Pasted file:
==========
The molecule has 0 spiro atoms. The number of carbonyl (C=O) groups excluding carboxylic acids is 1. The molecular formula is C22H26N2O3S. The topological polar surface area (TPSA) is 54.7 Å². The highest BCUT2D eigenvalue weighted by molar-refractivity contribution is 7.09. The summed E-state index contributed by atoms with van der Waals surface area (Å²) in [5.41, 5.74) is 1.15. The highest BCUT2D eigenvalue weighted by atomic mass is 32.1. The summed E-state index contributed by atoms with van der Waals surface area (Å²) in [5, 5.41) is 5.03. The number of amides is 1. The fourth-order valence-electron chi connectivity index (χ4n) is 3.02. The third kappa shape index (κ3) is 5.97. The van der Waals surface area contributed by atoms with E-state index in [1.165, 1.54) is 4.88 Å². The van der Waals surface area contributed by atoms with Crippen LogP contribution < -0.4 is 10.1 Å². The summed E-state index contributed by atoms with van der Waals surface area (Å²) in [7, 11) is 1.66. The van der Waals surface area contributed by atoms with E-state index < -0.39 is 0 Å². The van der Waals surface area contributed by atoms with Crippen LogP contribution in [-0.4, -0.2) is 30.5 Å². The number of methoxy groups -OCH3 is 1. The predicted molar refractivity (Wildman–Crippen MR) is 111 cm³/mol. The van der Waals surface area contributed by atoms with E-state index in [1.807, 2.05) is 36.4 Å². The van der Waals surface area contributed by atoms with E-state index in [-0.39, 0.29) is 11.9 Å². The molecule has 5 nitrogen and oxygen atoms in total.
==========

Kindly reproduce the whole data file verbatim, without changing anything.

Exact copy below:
The molecule has 0 spiro atoms. The number of carbonyl (C=O) groups excluding carboxylic acids is 1. The molecular formula is C22H26N2O3S. The topological polar surface area (TPSA) is 54.7 Å². The highest BCUT2D eigenvalue weighted by molar-refractivity contribution is 7.09. The summed E-state index contributed by atoms with van der Waals surface area (Å²) in [5.41, 5.74) is 1.15. The highest BCUT2D eigenvalue weighted by atomic mass is 32.1. The summed E-state index contributed by atoms with van der Waals surface area (Å²) in [5, 5.41) is 5.03. The number of amides is 1. The fourth-order valence-electron chi connectivity index (χ4n) is 3.02. The third kappa shape index (κ3) is 5.97. The van der Waals surface area contributed by atoms with E-state index in [1.165, 1.54) is 4.88 Å². The van der Waals surface area contributed by atoms with Crippen LogP contribution < -0.4 is 10.1 Å². The summed E-state index contributed by atoms with van der Waals surface area (Å²) in [7, 11) is 1.66. The van der Waals surface area contributed by atoms with E-state index < -0.39 is 0 Å². The van der Waals surface area contributed by atoms with Crippen LogP contribution in [-0.4, -0.2) is 30.5 Å². The number of methoxy groups -OCH3 is 1. The predicted molar refractivity (Wildman–Crippen MR) is 111 cm³/mol. The van der Waals surface area contributed by atoms with E-state index in [1.807, 2.05) is 36.4 Å². The van der Waals surface area contributed by atoms with E-state index in [-0.39, 0.29) is 11.9 Å². The molecule has 5 nitrogen and oxygen atoms in total.